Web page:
In both these films there is no obvious cinematic device used to differentiate between the current timeline and the past timeline, by this I mean a dissolve or blurring of the image but the jump in timeline is differentiated by a change in look and character. in The Notebook (2004) it is the opening of the notebook and as Duke (Garner) begins to read, the timeline switches to the 1940’s and the audience can identify with the change, this transition as the characters also change to their younger selves, they are played by the younger actors, Duke (Noah) played by Ryan Gosling and Mrs Hamilton (Allie) played by Rachel McAdams. However, in The Grand Budapest Hotel (2014) while there are no obvious uses of the flashback visual tools, that is a cut to a dissolve or blurring to identify the shift from the timeline of the Authors meeting with Mr Mustafa that is, Zero (set in the 1960s) and the recounted timeline (1930’s) however there is a marked change in the production design (Colours) and the choice of cinematic aspect ratio with the 1980’s shot in 1:85.1 format, the 1960’s in 2:35.1 widescreen anamorphic and finally the 1930’s shot in academy ratio 1:375.1. The hotel in the 1960’s is drab, mainly brown or as Wes says “his idea of the communist era, which is olive green and orange” while also appearing run down, meanwhile the 1930’s Hotel is bright, very pink and vibrant like a “wedding cake”. (Wes Anderson on the Colors and Ratios of ’The Grand Budapest Hotel – YouTube, 2015)

The Limey movie poster smallThe Limey (1999) Interesting example of the use of flashbacks, with the creative use of the editing process that seems to make it appear as if the film is always looking backwards or as the Director suggests, representing the fragmentation of Wilsons memory. There are flashbacks within flashbacks and flashbacks looking much further back, into a past with a young Wilson and young Jenny, these flashbacks were dropped into the edit from another film directed by Ken Loach, Poor Cow (1967) this works so well that the audience doesn’t have to imagine a younger Wilson or Jenny they can link directly through to the characters past and Wilsons memories of a young Jenny in the use of footage showing a young Terence Stamp playing the role of a petty criminal in Poor Cow (1967).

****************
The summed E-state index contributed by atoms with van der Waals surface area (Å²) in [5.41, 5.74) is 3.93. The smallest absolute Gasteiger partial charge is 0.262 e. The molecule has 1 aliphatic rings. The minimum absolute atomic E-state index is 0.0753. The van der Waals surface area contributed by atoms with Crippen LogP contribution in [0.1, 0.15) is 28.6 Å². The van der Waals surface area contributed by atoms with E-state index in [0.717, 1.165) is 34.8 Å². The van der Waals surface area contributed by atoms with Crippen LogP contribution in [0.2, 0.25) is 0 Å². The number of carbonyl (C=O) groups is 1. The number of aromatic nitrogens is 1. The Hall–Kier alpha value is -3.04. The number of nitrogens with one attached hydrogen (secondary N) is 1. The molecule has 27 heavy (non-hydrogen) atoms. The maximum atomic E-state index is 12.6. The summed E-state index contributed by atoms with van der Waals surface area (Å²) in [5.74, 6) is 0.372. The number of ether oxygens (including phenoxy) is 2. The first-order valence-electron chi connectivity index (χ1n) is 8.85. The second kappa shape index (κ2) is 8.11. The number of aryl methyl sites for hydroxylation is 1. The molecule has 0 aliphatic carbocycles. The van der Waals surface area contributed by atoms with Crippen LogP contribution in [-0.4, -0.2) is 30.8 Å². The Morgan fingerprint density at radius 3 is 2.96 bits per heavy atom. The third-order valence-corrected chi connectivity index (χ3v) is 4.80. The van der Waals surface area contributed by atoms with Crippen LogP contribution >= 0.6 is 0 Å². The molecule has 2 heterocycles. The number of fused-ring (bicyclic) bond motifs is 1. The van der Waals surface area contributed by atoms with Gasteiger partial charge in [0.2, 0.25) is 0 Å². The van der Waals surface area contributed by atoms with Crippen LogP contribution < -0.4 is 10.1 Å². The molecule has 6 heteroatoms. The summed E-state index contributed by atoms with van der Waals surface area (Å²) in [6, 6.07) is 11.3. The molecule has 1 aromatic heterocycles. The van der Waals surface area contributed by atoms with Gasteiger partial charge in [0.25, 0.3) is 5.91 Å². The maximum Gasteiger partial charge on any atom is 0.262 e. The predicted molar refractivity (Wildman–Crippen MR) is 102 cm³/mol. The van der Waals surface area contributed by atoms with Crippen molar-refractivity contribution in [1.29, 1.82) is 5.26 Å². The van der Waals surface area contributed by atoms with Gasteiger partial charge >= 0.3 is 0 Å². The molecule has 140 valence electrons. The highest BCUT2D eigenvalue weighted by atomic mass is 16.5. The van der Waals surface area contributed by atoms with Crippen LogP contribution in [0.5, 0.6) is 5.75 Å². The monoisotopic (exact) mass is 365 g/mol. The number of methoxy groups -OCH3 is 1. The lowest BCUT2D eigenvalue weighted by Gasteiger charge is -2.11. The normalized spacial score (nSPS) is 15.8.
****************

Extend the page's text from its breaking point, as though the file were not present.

Poor Cow 1967

Of course, this somewhat relies on the audience not being aware that this footage is from another film made in 1967, however their use as a flashback make perfect sense. The grainy visuals from an earlier time using old film stock perfectly fitting into the flashback concept of showing memories from an earlier time. The film is designed, according to Soderbergh, to reflect on how human memory functions, we remember past events in fragments triggered by events, objects or any of the sensory inputs. “It’s a graphic depiction of the fragmentary nature of memory, editor Sarah Flack turning the shards of story into fleeting reflections that capture Jenny between shifting planes of recollection”. (Gurd, 2019) The same can be said of Wilson, his memories are fragmented, recollections of Jenny on the beach, her threatening to call the Police on him if he does anything bad, which later becomes important in the final scenes of the film and may have influenced Wilsons decision not to go through with the killing of Valentine. “Soderbergh creates an historical symmetry between past/present and Valentine/Wilson with identical scenes of Jenny as a young girl threatening to expose her father’s criminal activity and the older Jenny in a similar situation with Valentine (holding a telephone in both cases). The closer Wilson gets to the truth the more he comes to realize his own complicity as an absent father in her daughter’s death.” (Totaro, 2002)